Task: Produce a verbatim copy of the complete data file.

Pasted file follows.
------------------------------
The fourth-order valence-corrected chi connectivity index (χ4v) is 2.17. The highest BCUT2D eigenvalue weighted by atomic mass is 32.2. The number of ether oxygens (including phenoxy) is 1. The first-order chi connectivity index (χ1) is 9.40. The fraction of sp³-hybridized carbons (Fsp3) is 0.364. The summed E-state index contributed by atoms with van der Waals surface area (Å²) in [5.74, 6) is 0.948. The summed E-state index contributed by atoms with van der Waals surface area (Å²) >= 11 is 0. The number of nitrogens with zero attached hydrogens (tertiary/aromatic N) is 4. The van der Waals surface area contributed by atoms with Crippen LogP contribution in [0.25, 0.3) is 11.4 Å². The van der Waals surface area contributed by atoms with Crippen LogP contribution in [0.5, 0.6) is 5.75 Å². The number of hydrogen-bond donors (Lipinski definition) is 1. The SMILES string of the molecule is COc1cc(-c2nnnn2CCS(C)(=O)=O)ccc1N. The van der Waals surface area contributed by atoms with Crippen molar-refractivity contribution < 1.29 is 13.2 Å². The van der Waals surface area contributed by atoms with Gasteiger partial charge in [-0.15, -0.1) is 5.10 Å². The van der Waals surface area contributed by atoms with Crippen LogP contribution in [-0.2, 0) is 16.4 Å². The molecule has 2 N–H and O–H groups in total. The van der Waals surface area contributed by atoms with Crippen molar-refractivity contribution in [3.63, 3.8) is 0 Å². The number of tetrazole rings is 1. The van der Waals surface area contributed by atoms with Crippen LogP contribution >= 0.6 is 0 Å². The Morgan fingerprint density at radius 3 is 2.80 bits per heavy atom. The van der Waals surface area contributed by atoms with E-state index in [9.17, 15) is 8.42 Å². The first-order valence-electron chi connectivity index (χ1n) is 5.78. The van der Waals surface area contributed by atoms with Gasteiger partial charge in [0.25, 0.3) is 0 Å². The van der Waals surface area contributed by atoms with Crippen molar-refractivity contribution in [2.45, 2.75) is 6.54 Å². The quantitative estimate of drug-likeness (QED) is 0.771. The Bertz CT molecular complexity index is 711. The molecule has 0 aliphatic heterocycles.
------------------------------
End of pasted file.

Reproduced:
The fourth-order valence-corrected chi connectivity index (χ4v) is 2.17. The highest BCUT2D eigenvalue weighted by atomic mass is 32.2. The number of ether oxygens (including phenoxy) is 1. The first-order chi connectivity index (χ1) is 9.40. The fraction of sp³-hybridized carbons (Fsp3) is 0.364. The summed E-state index contributed by atoms with van der Waals surface area (Å²) in [5.74, 6) is 0.948. The summed E-state index contributed by atoms with van der Waals surface area (Å²) >= 11 is 0. The number of nitrogens with zero attached hydrogens (tertiary/aromatic N) is 4. The van der Waals surface area contributed by atoms with Crippen LogP contribution in [0.25, 0.3) is 11.4 Å². The van der Waals surface area contributed by atoms with Crippen LogP contribution in [0.5, 0.6) is 5.75 Å². The number of hydrogen-bond donors (Lipinski definition) is 1. The SMILES string of the molecule is COc1cc(-c2nnnn2CCS(C)(=O)=O)ccc1N. The van der Waals surface area contributed by atoms with Crippen molar-refractivity contribution < 1.29 is 13.2 Å². The van der Waals surface area contributed by atoms with Gasteiger partial charge in [-0.15, -0.1) is 5.10 Å². The van der Waals surface area contributed by atoms with Crippen LogP contribution in [-0.2, 0) is 16.4 Å². The molecule has 2 N–H and O–H groups in total. The van der Waals surface area contributed by atoms with Crippen molar-refractivity contribution in [3.63, 3.8) is 0 Å². The number of tetrazole rings is 1. The van der Waals surface area contributed by atoms with Crippen LogP contribution >= 0.6 is 0 Å². The Morgan fingerprint density at radius 3 is 2.80 bits per heavy atom. The van der Waals surface area contributed by atoms with E-state index in [9.17, 15) is 8.42 Å². The first-order valence-electron chi connectivity index (χ1n) is 5.78. The van der Waals surface area contributed by atoms with Gasteiger partial charge in [0.25, 0.3) is 0 Å². The van der Waals surface area contributed by atoms with Crippen molar-refractivity contribution in [2.45, 2.75) is 6.54 Å². The quantitative estimate of drug-likeness (QED) is 0.771. The Bertz CT molecular complexity index is 711. The molecule has 0 aliphatic heterocycles.